In Brazil, one of the most popular and low-key places to eat is at a comida por kilo (pay-by-weight eateries). You’ll find them all over Brazil, on suburban corners, beside beaches and on nearly every block in the city centre. Some are just a few tables and a buffet serving traditional black beans, meat and rice; others are more elaborate and include sushi and seafood platters. But all of them, no matter location or style, work the same way: you choose what you want from the buffet, take it to the counter and pay a price based on weight.
La Favela is Sydney’s version of a comida por kilo and, since Daniela Sandoval and Jake Gulliver opened it in 2017, it’s been one of the most popular Brazilian hangouts in the city. Go on a weekend and you’ll see what we mean. There’s often a wait to get in and then again to access the buffet. The tables are full, it’s loud and jovial, and on some Fridays they even manage to jam a band into the back room.
The buffet is different every day but usually includes 15 dishes and a few sweets. It’s not strictly Brazilian but expect many of the country’s staples: feijoada (a stew of black beans and any number of ingredients but usually pork and sausage), rice, tropeiro (a salad of beans and sausage covered in dried, shredded cassava), grilled rump steaks, pasta (extremely common in Brazilian restaurants and homes), fried cheese balls and coxinha (creamy chicken croquettes). You pay $30 per kilo (most people get around 500 grams) or $30 for all you can eat.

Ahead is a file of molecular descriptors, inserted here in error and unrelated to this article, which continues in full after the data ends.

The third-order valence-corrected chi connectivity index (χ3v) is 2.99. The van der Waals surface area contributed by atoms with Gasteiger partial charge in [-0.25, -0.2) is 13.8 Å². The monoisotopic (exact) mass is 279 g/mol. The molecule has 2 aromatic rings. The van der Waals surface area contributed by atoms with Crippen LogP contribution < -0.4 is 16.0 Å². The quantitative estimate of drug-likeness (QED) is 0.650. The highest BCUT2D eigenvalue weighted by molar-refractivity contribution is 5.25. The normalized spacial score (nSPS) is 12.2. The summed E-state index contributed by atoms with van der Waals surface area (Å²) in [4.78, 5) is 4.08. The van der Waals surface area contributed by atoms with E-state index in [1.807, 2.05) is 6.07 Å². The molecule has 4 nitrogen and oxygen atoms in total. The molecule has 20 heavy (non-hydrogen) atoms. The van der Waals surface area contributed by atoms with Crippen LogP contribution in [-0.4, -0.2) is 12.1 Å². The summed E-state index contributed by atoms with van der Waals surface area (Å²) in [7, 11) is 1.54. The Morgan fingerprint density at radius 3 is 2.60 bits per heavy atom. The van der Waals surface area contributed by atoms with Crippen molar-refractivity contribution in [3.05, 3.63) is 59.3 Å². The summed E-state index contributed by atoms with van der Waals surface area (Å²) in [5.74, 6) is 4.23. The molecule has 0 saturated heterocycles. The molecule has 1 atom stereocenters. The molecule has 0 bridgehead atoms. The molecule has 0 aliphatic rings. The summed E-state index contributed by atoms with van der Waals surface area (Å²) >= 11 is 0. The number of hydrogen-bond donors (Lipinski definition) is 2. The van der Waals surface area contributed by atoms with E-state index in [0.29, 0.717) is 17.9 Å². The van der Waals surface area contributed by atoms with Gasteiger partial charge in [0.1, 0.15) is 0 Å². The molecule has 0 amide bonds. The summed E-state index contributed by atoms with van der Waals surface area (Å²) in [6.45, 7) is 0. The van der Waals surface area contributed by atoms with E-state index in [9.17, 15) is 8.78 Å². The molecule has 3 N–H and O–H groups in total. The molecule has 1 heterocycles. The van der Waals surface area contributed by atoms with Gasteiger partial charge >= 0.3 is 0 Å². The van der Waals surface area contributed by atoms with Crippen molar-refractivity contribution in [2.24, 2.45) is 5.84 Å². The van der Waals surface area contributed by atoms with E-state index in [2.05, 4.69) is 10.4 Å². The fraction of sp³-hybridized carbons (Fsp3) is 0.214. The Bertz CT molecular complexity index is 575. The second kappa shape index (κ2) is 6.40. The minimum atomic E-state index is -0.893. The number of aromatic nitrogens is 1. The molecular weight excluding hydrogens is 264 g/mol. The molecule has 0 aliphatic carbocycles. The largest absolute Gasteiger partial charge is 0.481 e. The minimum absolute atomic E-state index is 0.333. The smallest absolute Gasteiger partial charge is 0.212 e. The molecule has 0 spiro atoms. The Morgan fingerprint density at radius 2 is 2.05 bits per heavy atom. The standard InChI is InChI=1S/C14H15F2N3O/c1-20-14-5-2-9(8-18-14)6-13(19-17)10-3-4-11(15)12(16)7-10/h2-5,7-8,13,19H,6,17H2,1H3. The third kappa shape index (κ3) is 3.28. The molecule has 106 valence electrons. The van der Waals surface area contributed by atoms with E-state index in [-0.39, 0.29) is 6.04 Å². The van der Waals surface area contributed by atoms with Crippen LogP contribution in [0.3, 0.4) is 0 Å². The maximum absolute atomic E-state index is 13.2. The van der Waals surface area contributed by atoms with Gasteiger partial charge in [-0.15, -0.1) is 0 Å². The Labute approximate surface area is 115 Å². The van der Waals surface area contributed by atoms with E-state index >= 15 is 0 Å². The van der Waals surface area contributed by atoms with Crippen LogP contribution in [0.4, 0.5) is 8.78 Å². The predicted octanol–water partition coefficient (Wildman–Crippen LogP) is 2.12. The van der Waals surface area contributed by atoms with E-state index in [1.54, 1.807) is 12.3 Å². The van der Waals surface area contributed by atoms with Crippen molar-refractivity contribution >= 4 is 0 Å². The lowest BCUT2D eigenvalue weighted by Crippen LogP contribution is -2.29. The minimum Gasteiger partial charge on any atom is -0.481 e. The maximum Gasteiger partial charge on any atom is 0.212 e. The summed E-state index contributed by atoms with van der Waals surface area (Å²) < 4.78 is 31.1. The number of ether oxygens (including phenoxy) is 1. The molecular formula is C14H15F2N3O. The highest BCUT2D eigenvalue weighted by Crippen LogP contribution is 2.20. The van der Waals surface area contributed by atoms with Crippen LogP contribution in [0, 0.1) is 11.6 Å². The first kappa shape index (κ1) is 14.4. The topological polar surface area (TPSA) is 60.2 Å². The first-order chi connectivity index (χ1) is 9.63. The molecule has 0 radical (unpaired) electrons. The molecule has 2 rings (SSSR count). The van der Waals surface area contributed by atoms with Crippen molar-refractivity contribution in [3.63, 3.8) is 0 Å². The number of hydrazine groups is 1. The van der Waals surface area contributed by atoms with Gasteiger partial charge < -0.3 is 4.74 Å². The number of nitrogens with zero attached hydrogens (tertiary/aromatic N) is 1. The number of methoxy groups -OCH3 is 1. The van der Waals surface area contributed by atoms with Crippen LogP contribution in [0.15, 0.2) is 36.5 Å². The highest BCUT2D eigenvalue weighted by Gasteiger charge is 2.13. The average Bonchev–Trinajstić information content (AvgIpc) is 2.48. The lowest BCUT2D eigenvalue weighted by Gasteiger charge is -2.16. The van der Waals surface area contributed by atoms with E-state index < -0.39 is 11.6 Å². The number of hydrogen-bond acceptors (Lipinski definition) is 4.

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The food is simple but you get the sense it isn’t the only, or maybe even the main, reason people are here. Before we’d even seen the restaurant we were told multiple times by many Brazilians that La Favela was loved because it was so reminiscent of something they’d lost moving here. Not just the por kilos, but the community they provide, and all the other hangouts they miss from back in Brazil.
So, like many of the Brazilians who eat here, we were surprised to hear Sandoval isn’t Brazilian, and neither is her business partner. Sandoval is Argentinian and Gulliver was born in Australia. When we ask her how they came to open a Brazilian restaurant, she gives us a surprising answer: “I had a Brazilian boyfriend. He left me. I cried for three months. I went to my best friend’s house crying [Gulliver] and I said, ‘Let's do something. I want to invest in something to think about something else’. That day we had the idea to open a Brazilian restaurant.”
Neither of them had hospitality experience, nor could they cook. “We told the real estate we did,” she says with a laugh. “But no, I’d never even worked as a waitress. Jake is the same. The first few weeks were scary. I was on the cash register; he worked in the kitchen as a dish washer.”
We ask Sandoval if she would have opened La Favela if it wasn’t for that break up. “No,” she says laughing. “I had to do something; it was the first time I’d fallen in love. I was waking up crying. I couldn’t keep going like that.”
227 Bondi Road, Bondi
(02) 8057 1439
Mon to Fri 12pm–4pm
Sat & Sun 12pm–6pm
This is another edition of Broadsheet’s Local Knowledge weekly series, where Nick Jordan explores the eateries at the heart of Sydney’s different cultural communities. Read more here.